U.S. Forces Iraq Re-evaluates Priorities

WASHINGTON, May 31, 2011 — In Sep­tem­ber 2010, Oper­a­tion Iraqi Free­dom became Oper­a­tion New Dawn, as the focus of the U.S. mis­sion in Iraq changed from secu­ri­ty oper­a­tions to sta­bil­i­ty, with the capa­bil­i­ties of the fledg­ling Iraqi secu­ri­ty forces as a key fac­tor.
With the mis­sion tran­si­tion, U.S. Forces Iraq has changed some of its goals to reflect both the progress of the Iraqi forces and per­sis­tent threats in the area, Army Maj. Gen. Jef­frey Buchanan, a spokesman for the com­mand said dur­ing a May 27 “DOD Live” blog­gers round­table.

“Under Oper­a­tion New Dawn, … we have three major tasks for sta­bil­i­ty oper­a­tions,” he said. “The first one is to advise, train, assist and equip the Iraqi secu­ri­ty forces; our sec­ond task is to part­ner in coun­tert­er­ror­ism oper­a­tions; and our third task is to sup­port and pro­tect the civil­ian work­ers that come from the U.S. Mis­sion Iraq or the embassy, as they work to build civ­il capac­i­ty through­out the coun­try.”

While the joint task force has been mak­ing progress on all fronts of the mis­sion, Buchanan said, a lot of work remains to be done before U.S. forces leave Iraq at the end of the year. Al-Qai­da and oth­er ter­ror­ist groups, ille­gal arms and mili­tias, and basic crime all pose threats, he added, but thanks to the com­bined efforts of U.S. and Iraqi forces — cou­pled with the death of Osama bin Laden — al-Qaida’s influ­ence, finances, and abil­i­ty to recruit new mem­bers or bring in for­eign fight­ers has been great­ly dimin­ished.

Although al-Qaida’s effect now is iso­lat­ed, the organization’s strict adher­ence to rad­i­cal ide­olo­gies and its will­ing­ness to con­tin­u­al­ly mur­der inno­cents make the group dan­ger­ous, the gen­er­al said.

Iraqi and U.S. forces also see a prob­lem in small­er, for­eign mili­tias, the most preva­lent being the Promised Day Brigade, Asaib al-Haq and Kataib Hezbol­lah, Buchanan said. These forces, which are not Iraqi-financed, may not have the country’s best inter­ests in mind, he added.

“Because they fre­quent­ly rep­re­sent a for­eign agen­da, they under­mine Iraq’s sov­er­eign­ty,” he said. “They’re also, as I see it, an affront to all Iraqis, in that there is only one legit­i­mate secu­ri­ty force in the coun­try, and that’s the Iraqi secu­ri­ty forces.”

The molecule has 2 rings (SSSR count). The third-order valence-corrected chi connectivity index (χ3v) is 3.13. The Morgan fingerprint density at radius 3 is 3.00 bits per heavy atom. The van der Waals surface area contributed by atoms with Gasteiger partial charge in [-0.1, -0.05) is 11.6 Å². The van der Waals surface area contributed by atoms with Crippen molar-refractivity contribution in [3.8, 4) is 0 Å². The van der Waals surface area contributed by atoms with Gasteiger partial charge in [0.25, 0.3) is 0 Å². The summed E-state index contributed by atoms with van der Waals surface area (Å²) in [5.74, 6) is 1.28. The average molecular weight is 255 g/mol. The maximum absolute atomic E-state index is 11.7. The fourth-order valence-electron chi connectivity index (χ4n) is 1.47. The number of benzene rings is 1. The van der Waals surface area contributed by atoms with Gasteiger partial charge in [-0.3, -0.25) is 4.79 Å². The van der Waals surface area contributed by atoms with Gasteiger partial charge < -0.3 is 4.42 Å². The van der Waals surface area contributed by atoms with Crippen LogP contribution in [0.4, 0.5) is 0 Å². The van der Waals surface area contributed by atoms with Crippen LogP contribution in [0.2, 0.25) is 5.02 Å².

In addi­tion, vio­lent crimes such as armed rob­beries, assas­si­na­tions and kid­nap­pings are exac­er­bat­ed by easy access to arms and ammu­ni­tion, Buchanan acknowl­edged, not­ing that these vio­lent activ­i­ties are not nec­es­sar­i­ly relat­ed to ter­ror­ism. These vio­lent attacks have gone from 145 a day in 2007 to just about 13 a day in the first four months of 2011, the gen­er­al said, call­ing that a pos­i­tive trend and a sign the coun­try is head­ing into sta­bil­i­ty.

“You see signs of nor­mal­cy through­out the coun­try, and the traf­fic is flow­ing a lot more freely,” he said. “Police are pulling secu­ri­ty, as well as the army. The secu­ri­ty forces are increas­ing­ly pro­fes­sion­al, and the secu­ri­ty forces, in fact, deserve much of the cred­it for all of the sig­nif­i­cant secu­ri­ty improve­ments.”

U.S. Forces Iraq offi­cials hope to help the Iraqi forces in estab­lish­ing com­pe­tent intel­li­gence net­works to main­tain and even fur­ther decrease these trends, the gen­er­al said.

“One of our major efforts for the rest of the year … that we’re very much focused on [is] help­ing them build a sys­tem of sys­tems that allows them to work togeth­er across all agen­cies to bet­ter iden­ti­fy col­lec­tion require­ments, to share, to ana­lyze and then dis­sem­i­nate [intel­li­gence data] across agen­cies.”

Buchanan said offi­cials also plan to help the Iraqi forces with sus­tain­ment and logis­tics, as well as the inte­gra­tion of com­bined arms into their oper­a­tions. Right now, he said, the Iraqi forces are a force for exter­nal defense of the coun­try, but imple­ment­ing infantry, artillery and armored forces and attack avi­a­tion would bet­ter meet the country’s future secu­ri­ty needs.

Even after the mis­sion tran­si­tion, Buchanan said, he hopes that U.S. and Iraqi forces can con­tin­ue to learn from each oth­er. He added that he sees the coun­tries hav­ing a mutu­al­ly ben­e­fi­cial long-term rela­tion­ship in oth­er areas besides defense.

“If you go back and you look at the words in the strate­gic frame­work agree­ment that we signed in 2008, that aspires to a long-term endur­ing part­ner­ship, and it sets the con­di­tions for coop­er­a­tion in a wide vari­ety of areas — every­thing from coop­er­a­tion in edu­ca­tion and agri­cul­ture, eco­nom­ic devel­op­ment, sci­ence and tech­nol­o­gy as well as defense and secu­ri­ty coop­er­a­tion,” he said.

Source:
U.S. Depart­ment of Defense
Office of the Assis­tant Sec­re­tary of Defense (Pub­lic Affairs)

More news and arti­cles can be found on Face­book and Twit­ter.

Fol­low GlobalDefence.net on Face­book and/or on Twit­ter

Team GlobDef

Team GlobDef

Seit 2001 ist GlobalDefence.net im Internet unterwegs, um mit eigenen Analysen, interessanten Kooperationen und umfassenden Informationen für einen spannenden Überblick der Weltlage zu sorgen. GlobalDefenc.net war dabei die erste deutschsprachige Internetseite, die mit dem Schwerpunkt Sicherheitspolitik außerhalb von Hochschulen oder Instituten aufgetreten ist.

Alle Beiträge ansehen von Team GlobDef →